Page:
“Iron sharpens iron, so one man sharpens another.”

Proverbs 27:17 (NASB)

It’s not like we think.

I’ve had plenty of times when a friend has cared enough to chastise me when I am behaving badly or immaturely. It stings. But, if I’m smart about it, and listen, things go better for me as I course-correct. So then, sharpening seems to be the dream: one where people habitually tell the loving truth, uplifting each other. My mind was wandering over this verse the other day while I was spending time in, well…the bathroom.

Then my children barged in one.

Again.

This was not uplifting.

Suddenly I was yelling, clearly defining my boundaries, sharply chastising them. “What are you doing? No! You are not allowed in here right now!” One kid mumbled that she wanted to ask me a question. “No. I will not answer questions here. You can wait outside and I will answer your question when I come out. This is my time to have some privacy to myself. Please go out now.” Answering specifically, I brought into sharp focus what I would, and would not do. Once I had regained my privacy, I took a few deep breaths to allow my body to come down off of the high alert to which it had spooled.

What just happened?

Whether I liked it or not, I was just sharpened by my children.

Perhaps a sharpening is nothing more than an intentionally clarifying result borne out of pain and conflict.

This is not uplifting.  But it is necessary.

As is often the case in life, I was minding my own business when I was invaded by the unexpected. As Jordan B. Peterson would say, “Order unraveled and chaos emerged. The unknown presented itself.” My brain scrambled to make sense of this intrusion.

Clarifying my position to my children, I immediately began establishing order in the situation – a thing that our brains do expertly, both subliminally and overtly – and brought into sharp focus the moral landscape of my boundaries. The oblivion of their self-centered desires vanished, and they opened their eyes to the world around them. They saw my angry face. The reality of their offense quickly registered for them, and they meekly backed out of the bathroom and closed the door. I required them to practice bearing the weight of deferred gratification, to suspend having my attention for a time. They had to wait to talk to me until I came out.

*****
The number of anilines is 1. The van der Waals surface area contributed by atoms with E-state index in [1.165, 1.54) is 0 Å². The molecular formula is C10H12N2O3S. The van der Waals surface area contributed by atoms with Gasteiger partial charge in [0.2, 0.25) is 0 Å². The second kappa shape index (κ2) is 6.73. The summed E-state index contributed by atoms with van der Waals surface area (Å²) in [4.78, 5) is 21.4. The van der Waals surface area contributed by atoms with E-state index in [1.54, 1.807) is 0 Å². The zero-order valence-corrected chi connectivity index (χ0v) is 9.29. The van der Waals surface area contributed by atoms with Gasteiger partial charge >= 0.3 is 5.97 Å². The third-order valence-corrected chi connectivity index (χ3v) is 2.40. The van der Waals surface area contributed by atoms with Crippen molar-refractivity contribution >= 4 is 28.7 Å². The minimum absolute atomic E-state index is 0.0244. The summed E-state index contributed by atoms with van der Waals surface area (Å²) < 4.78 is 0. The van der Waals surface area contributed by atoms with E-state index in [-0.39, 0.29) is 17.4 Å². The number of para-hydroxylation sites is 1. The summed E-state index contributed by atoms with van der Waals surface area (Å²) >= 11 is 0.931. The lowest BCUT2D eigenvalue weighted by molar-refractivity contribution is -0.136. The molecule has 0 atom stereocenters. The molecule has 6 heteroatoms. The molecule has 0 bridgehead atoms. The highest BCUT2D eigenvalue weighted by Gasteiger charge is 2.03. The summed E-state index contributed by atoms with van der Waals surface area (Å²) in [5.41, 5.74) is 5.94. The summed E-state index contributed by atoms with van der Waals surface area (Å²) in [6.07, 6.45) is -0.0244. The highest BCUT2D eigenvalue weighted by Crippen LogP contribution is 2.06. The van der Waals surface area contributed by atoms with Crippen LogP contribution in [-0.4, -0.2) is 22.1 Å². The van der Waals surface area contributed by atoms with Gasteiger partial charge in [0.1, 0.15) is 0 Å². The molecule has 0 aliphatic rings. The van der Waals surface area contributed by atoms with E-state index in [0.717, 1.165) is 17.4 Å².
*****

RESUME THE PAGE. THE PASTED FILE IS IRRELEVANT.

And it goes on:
When dealing with our children, it is our job to clarify our own structures of propriety of behavior, both for ourselves and for them. If we do this work – which is akin to that of a land surveyor of the inner man – we can order our structures of relationships to be well-marked, clearly visible, and easy to navigate. We will not resent them for walking all over us, if we mark out where they may, and may not tread. They will not feel like they are navigating the hidden land mines of an angry parent. The emotional environment will not have dragons hiding invisibly in a foreboding fog. They will know the way, and see the path to success, because you have established it, and are helping them navigate it. They will be taught and supported. We, as parents, will protect and fortify ourselves, and hold the space for them to be themselves as well. We will clearly differentiate who our child is from who we are. In this family construct, everyone has their own identities. Everyone makes their own choices. Everyone has their own freedoms, expectations, successes, responsibilities, and consequences. Order is established and maintained. This clarifying, sharpening process creates tremendous relief for all involved.